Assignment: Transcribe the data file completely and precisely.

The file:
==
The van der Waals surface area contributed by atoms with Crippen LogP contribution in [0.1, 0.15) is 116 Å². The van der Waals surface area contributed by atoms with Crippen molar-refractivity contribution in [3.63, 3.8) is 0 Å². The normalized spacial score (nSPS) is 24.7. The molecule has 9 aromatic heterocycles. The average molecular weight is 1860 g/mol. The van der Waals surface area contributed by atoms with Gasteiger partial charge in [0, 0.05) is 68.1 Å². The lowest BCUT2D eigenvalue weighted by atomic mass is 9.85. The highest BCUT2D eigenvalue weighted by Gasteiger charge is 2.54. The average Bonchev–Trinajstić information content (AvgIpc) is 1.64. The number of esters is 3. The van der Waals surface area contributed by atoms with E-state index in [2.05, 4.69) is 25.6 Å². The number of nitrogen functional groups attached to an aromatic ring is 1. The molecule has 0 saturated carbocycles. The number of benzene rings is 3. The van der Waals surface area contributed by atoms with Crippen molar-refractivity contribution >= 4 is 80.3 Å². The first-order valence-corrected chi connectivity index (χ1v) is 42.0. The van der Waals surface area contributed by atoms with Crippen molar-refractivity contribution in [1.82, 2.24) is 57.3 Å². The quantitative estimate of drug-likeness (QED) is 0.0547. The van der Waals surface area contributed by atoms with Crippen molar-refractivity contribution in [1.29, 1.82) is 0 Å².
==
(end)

The van der Waals surface area contributed by atoms with Crippen LogP contribution in [0.1, 0.15) is 116 Å². The van der Waals surface area contributed by atoms with Crippen molar-refractivity contribution in [3.63, 3.8) is 0 Å². The normalized spacial score (nSPS) is 24.7. The molecule has 9 aromatic heterocycles. The average molecular weight is 1860 g/mol. The van der Waals surface area contributed by atoms with Gasteiger partial charge in [0, 0.05) is 68.1 Å². The lowest BCUT2D eigenvalue weighted by atomic mass is 9.85. The highest BCUT2D eigenvalue weighted by Gasteiger charge is 2.54. The average Bonchev–Trinajstić information content (AvgIpc) is 1.64. The number of esters is 3. The van der Waals surface area contributed by atoms with E-state index in [2.05, 4.69) is 25.6 Å². The number of nitrogen functional groups attached to an aromatic ring is 1. The molecule has 0 saturated carbocycles. The number of benzene rings is 3. The van der Waals surface area contributed by atoms with Crippen molar-refractivity contribution >= 4 is 80.3 Å². The first-order valence-corrected chi connectivity index (χ1v) is 42.0. The van der Waals surface area contributed by atoms with Crippen molar-refractivity contribution in [1.82, 2.24) is 57.3 Å². The quantitative estimate of drug-likeness (QED) is 0.0547. The van der Waals surface area contributed by atoms with Crippen molar-refractivity contribution in [1.29, 1.82) is 0 Å².